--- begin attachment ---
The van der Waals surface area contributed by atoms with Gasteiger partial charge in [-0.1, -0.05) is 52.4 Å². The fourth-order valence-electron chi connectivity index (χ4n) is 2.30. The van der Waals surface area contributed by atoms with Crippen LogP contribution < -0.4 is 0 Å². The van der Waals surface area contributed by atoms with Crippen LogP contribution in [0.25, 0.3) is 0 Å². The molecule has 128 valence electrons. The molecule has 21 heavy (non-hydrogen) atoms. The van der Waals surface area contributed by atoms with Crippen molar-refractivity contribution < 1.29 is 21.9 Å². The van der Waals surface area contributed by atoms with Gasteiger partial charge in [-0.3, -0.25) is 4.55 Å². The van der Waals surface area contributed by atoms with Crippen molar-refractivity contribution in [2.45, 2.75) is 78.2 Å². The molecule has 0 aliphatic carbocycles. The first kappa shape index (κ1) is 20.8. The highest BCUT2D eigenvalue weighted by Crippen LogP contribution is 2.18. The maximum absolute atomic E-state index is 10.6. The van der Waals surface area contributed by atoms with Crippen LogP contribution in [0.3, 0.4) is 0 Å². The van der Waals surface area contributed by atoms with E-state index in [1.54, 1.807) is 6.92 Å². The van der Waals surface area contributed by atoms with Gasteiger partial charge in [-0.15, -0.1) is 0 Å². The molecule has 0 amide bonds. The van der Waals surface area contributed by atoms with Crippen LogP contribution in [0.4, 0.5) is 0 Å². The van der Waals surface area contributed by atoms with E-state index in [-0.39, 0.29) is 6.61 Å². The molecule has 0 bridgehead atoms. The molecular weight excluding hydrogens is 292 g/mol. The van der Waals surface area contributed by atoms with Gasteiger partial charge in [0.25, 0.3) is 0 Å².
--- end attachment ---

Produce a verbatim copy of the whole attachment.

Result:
The van der Waals surface area contributed by atoms with Gasteiger partial charge in [-0.1, -0.05) is 52.4 Å². The fourth-order valence-electron chi connectivity index (χ4n) is 2.30. The van der Waals surface area contributed by atoms with Crippen LogP contribution < -0.4 is 0 Å². The van der Waals surface area contributed by atoms with Crippen LogP contribution in [0.25, 0.3) is 0 Å². The molecule has 128 valence electrons. The molecule has 21 heavy (non-hydrogen) atoms. The van der Waals surface area contributed by atoms with Crippen molar-refractivity contribution < 1.29 is 21.9 Å². The van der Waals surface area contributed by atoms with Gasteiger partial charge in [-0.3, -0.25) is 4.55 Å². The van der Waals surface area contributed by atoms with Crippen molar-refractivity contribution in [2.45, 2.75) is 78.2 Å². The molecule has 0 aliphatic carbocycles. The first kappa shape index (κ1) is 20.8. The highest BCUT2D eigenvalue weighted by Crippen LogP contribution is 2.18. The maximum absolute atomic E-state index is 10.6. The van der Waals surface area contributed by atoms with Crippen LogP contribution in [0.3, 0.4) is 0 Å². The van der Waals surface area contributed by atoms with E-state index in [1.54, 1.807) is 6.92 Å². The van der Waals surface area contributed by atoms with Gasteiger partial charge in [-0.15, -0.1) is 0 Å². The molecule has 0 amide bonds. The van der Waals surface area contributed by atoms with Crippen LogP contribution in [0.4, 0.5) is 0 Å². The van der Waals surface area contributed by atoms with E-state index in [-0.39, 0.29) is 6.61 Å². The molecule has 0 bridgehead atoms. The molecular weight excluding hydrogens is 292 g/mol. The van der Waals surface area contributed by atoms with Gasteiger partial charge in [0.25, 0.3) is 0 Å².